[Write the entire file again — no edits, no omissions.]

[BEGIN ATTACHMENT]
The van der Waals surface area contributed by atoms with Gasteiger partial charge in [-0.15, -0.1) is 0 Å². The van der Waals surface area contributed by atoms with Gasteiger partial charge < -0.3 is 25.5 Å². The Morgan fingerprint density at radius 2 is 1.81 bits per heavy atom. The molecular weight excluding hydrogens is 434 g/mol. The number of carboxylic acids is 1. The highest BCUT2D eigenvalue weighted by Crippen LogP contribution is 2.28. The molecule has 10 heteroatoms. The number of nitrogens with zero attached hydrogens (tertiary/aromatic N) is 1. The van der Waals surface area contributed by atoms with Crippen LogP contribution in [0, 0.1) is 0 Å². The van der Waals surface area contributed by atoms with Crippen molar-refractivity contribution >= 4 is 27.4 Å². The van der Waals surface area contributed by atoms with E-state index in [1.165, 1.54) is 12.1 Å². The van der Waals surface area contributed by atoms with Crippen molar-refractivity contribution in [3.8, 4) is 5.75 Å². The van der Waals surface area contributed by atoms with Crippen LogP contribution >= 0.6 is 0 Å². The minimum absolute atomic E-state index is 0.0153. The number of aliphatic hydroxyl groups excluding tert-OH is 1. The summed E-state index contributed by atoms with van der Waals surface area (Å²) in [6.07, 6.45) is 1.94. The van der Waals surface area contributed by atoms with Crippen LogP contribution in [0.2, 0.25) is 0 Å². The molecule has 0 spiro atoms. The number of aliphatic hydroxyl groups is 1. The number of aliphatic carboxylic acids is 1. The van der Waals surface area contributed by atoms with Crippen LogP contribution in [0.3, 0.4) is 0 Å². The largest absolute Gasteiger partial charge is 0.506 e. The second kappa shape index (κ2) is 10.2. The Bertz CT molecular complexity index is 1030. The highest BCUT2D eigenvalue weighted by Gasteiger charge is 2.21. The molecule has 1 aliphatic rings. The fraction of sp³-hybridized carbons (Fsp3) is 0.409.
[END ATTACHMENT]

The van der Waals surface area contributed by atoms with Gasteiger partial charge in [-0.15, -0.1) is 0 Å². The van der Waals surface area contributed by atoms with Gasteiger partial charge < -0.3 is 25.5 Å². The Morgan fingerprint density at radius 2 is 1.81 bits per heavy atom. The molecular weight excluding hydrogens is 434 g/mol. The number of carboxylic acids is 1. The highest BCUT2D eigenvalue weighted by Crippen LogP contribution is 2.28. The molecule has 10 heteroatoms. The number of nitrogens with zero attached hydrogens (tertiary/aromatic N) is 1. The van der Waals surface area contributed by atoms with Crippen LogP contribution in [0, 0.1) is 0 Å². The van der Waals surface area contributed by atoms with Crippen molar-refractivity contribution >= 4 is 27.4 Å². The van der Waals surface area contributed by atoms with E-state index in [1.165, 1.54) is 12.1 Å². The van der Waals surface area contributed by atoms with Crippen molar-refractivity contribution in [3.8, 4) is 5.75 Å². The van der Waals surface area contributed by atoms with Crippen LogP contribution >= 0.6 is 0 Å². The minimum absolute atomic E-state index is 0.0153. The number of aliphatic hydroxyl groups excluding tert-OH is 1. The summed E-state index contributed by atoms with van der Waals surface area (Å²) in [6.07, 6.45) is 1.94. The van der Waals surface area contributed by atoms with Crippen LogP contribution in [0.2, 0.25) is 0 Å². The molecule has 0 spiro atoms. The number of aliphatic hydroxyl groups is 1. The number of aliphatic carboxylic acids is 1. The van der Waals surface area contributed by atoms with Crippen LogP contribution in [0.3, 0.4) is 0 Å². The largest absolute Gasteiger partial charge is 0.506 e. The second kappa shape index (κ2) is 10.2. The Bertz CT molecular complexity index is 1030. The highest BCUT2D eigenvalue weighted by Gasteiger charge is 2.21. The molecule has 1 aliphatic rings. The fraction of sp³-hybridized carbons (Fsp3) is 0.409.